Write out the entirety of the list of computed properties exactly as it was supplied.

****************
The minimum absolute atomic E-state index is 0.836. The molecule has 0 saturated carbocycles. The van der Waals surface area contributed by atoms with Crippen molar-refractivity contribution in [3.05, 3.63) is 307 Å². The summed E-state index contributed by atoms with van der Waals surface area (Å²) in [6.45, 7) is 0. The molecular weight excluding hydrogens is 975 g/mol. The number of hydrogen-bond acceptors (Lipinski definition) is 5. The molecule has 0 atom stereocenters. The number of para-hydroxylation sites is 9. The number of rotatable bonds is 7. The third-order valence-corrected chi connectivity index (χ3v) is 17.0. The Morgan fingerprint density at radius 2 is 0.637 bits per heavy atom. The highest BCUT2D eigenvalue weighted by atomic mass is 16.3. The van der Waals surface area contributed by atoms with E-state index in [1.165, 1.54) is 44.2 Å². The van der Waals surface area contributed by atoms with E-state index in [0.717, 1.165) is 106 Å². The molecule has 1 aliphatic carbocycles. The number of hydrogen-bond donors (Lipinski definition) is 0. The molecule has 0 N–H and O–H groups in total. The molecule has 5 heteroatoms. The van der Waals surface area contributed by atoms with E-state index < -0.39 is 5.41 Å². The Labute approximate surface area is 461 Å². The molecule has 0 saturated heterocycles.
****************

The minimum absolute atomic E-state index is 0.836. The molecule has 0 saturated carbocycles. The van der Waals surface area contributed by atoms with Crippen molar-refractivity contribution in [3.05, 3.63) is 307 Å². The summed E-state index contributed by atoms with van der Waals surface area (Å²) in [6.45, 7) is 0. The molecular weight excluding hydrogens is 975 g/mol. The number of hydrogen-bond acceptors (Lipinski definition) is 5. The molecule has 0 atom stereocenters. The number of para-hydroxylation sites is 9. The number of rotatable bonds is 7. The third-order valence-corrected chi connectivity index (χ3v) is 17.0. The Morgan fingerprint density at radius 2 is 0.637 bits per heavy atom. The highest BCUT2D eigenvalue weighted by atomic mass is 16.3. The van der Waals surface area contributed by atoms with E-state index in [1.165, 1.54) is 44.2 Å². The van der Waals surface area contributed by atoms with E-state index in [0.717, 1.165) is 106 Å². The molecule has 1 aliphatic carbocycles. The number of hydrogen-bond donors (Lipinski definition) is 0. The molecule has 0 N–H and O–H groups in total. The molecule has 5 heteroatoms. The van der Waals surface area contributed by atoms with E-state index < -0.39 is 5.41 Å². The Labute approximate surface area is 461 Å². The molecule has 0 saturated heterocycles.